Friday, October 07, 2005

Contraction Reaction

If you haven't read it yet, take a look at the essential guide to the ownership quagmire posted at Capitol Punishment yesterday. Chris Needham breaks down what's at stake for each of the three parties (MLB, D.C. city council, and DCSEC) in the negotiations. For supplemental reading, don't miss misschatter's comprehensive breakdown of would-be Nats owners. Needham rears the ugly spectacle of contracting the Nationals.

"In the last Collective Bargaining Agreement, the Player's Association agreed to drop their objections to contraction after the '06 season. I know it's a longshot, but it IS a possibility again, especially with Florida's continued inability to get their stadium built. If MLB decides to hold on to the team through the end of next season, the likelihood skyrockets.

Why would they turn down $450 million though? Because they stand to make more money.

Short-term, they'd each have a larger share of the $2.37 billion TV contract they just signed with ESPN. Long-term, MLB could expand in a decade when Las Vegas or Portland become more viable markets. Arizona and Tampa Bay, for example, paid $130 million as an expansion fee. That's a price that's only going to go up, netting them more money down the road."

I commented that I didn't think contraction of the Nationals would happen. I feel the need to elaborate on this point.

From a purely business standpoint, the Washington Nationals are worth more to MLB alive than dead. Their $450 million sale price isn't just some made up number. It reflects the net present value of the team, that is, some higher, terminal value (the value at some fixed future date) discounted for expected cash flows. In other words, MLB expects the team to generate significant positive cash flows for the forseeable future. There's no way they'd give up this revenue.

Needham states that the owners would make more money by garnering a larger share of the ESPN contract. This larger share would amount to peanuts, only $7.9 million more per team, assuming contraction of two teams and even distribution of the contract among those teams. $7.9 million will barely buy a one year contract for a quality starting pitcher.

Needham also says that MLB will stand to gain more by contracting now and re-expanding in a decade when other viable markets emerge. I disagree for several reasons. There is no guarantee that Portland or Las Vegas will be any more desirable in a decade than they are now. Also, baseball would be losing those ever-increasing cash flows that I discussed earlier by not having a team in DC. Economics 101 tells us that a dollar today is worth more than a dollar tomorrow. MLB would be foolish to scuttle a team that is profitable today only to wait a decade to start a team that might be profitable in 2015. Finally, Needham says that MLB would gain by reaping a large expansion fee. This is true, but it's still not enough to justify contraction of a profitable team. That $130 million fee, or whatever it would be down the road, is only a one-time cash infusion. A profitable Nationals team earning cash flows (and thus revenue sharing) each year generates a continuous stream of money for the league. In other words, the Nationals are worth much more to MLB than just $450 million in 2005.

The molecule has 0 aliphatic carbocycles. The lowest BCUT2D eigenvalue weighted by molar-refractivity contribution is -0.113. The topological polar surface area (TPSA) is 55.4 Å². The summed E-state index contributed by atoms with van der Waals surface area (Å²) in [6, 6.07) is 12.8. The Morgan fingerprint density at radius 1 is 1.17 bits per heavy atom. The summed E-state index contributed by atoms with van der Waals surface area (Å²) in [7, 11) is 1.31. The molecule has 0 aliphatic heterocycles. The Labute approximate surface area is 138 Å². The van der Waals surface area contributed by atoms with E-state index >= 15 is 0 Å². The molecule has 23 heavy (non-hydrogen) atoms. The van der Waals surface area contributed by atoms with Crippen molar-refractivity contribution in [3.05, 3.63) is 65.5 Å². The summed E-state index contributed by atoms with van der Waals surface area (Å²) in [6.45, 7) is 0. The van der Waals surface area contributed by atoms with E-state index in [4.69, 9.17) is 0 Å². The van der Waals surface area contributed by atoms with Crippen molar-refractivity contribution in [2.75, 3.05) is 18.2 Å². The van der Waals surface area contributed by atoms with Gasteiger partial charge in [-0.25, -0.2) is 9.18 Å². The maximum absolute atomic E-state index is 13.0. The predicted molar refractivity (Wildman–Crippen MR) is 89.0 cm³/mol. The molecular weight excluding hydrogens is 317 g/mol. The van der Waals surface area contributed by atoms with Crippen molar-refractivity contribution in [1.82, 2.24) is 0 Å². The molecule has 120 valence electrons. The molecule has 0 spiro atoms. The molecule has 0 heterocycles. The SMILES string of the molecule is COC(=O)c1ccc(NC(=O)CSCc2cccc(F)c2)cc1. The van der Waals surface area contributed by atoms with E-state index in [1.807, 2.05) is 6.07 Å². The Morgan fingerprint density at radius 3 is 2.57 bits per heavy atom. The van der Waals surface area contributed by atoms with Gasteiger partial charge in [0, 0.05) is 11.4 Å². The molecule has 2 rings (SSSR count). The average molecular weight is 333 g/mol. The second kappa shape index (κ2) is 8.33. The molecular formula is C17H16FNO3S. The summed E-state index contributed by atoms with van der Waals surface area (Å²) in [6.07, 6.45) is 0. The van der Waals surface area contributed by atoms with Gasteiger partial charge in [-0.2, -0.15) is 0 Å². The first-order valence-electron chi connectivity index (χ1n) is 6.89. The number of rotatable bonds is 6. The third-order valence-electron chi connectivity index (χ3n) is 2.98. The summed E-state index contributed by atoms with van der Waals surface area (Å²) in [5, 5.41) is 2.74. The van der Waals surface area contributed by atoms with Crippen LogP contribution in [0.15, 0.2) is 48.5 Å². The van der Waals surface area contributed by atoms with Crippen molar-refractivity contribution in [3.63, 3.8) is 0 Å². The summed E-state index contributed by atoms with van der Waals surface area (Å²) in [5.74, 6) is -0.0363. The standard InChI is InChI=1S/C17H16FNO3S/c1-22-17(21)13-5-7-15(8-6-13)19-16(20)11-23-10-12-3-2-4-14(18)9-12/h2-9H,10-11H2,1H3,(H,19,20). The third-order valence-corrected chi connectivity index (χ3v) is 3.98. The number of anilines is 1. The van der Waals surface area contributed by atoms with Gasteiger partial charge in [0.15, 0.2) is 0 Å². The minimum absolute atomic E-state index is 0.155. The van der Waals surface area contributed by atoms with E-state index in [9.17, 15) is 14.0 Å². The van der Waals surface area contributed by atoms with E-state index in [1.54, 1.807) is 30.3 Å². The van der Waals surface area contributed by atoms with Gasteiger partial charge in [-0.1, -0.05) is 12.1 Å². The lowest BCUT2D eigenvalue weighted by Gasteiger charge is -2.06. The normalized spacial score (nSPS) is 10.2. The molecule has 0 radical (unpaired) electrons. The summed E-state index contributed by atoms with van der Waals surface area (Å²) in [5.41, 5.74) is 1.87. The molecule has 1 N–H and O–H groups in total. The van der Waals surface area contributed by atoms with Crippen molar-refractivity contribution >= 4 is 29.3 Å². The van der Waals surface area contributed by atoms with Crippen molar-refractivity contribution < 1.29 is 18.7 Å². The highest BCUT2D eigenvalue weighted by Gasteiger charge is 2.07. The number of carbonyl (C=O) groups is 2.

You can't say the same for clubs that persistently dwell on the lower end of the revenue scale. If MLB is losing money, they would be nuts not to contract or relocate a franchise. Others have pointed out that there is really nowhere left to go for MLB if and until Portland or Vegas prove their commercial viability. We fans often miss the big picture. We care about whether the team wins; baseball cares about whether or not it makes money. A look at Forbes' MLB team valuations shows that the "safest" teams are not always the most sucessful ones. The Yankees are operating at a $37 million loss this season while the D-Rays are netting $27 million. The Nationals are safely ensconced in the middle as the 16th most valuable franchise in baseball. But even more telling is the fact that the franchise's value has soared 114 percent from 2004. It made sense to consider contracting the loser Expos, but contracting the Nats would be fiscal suicide. And you can't collect the insurance from that...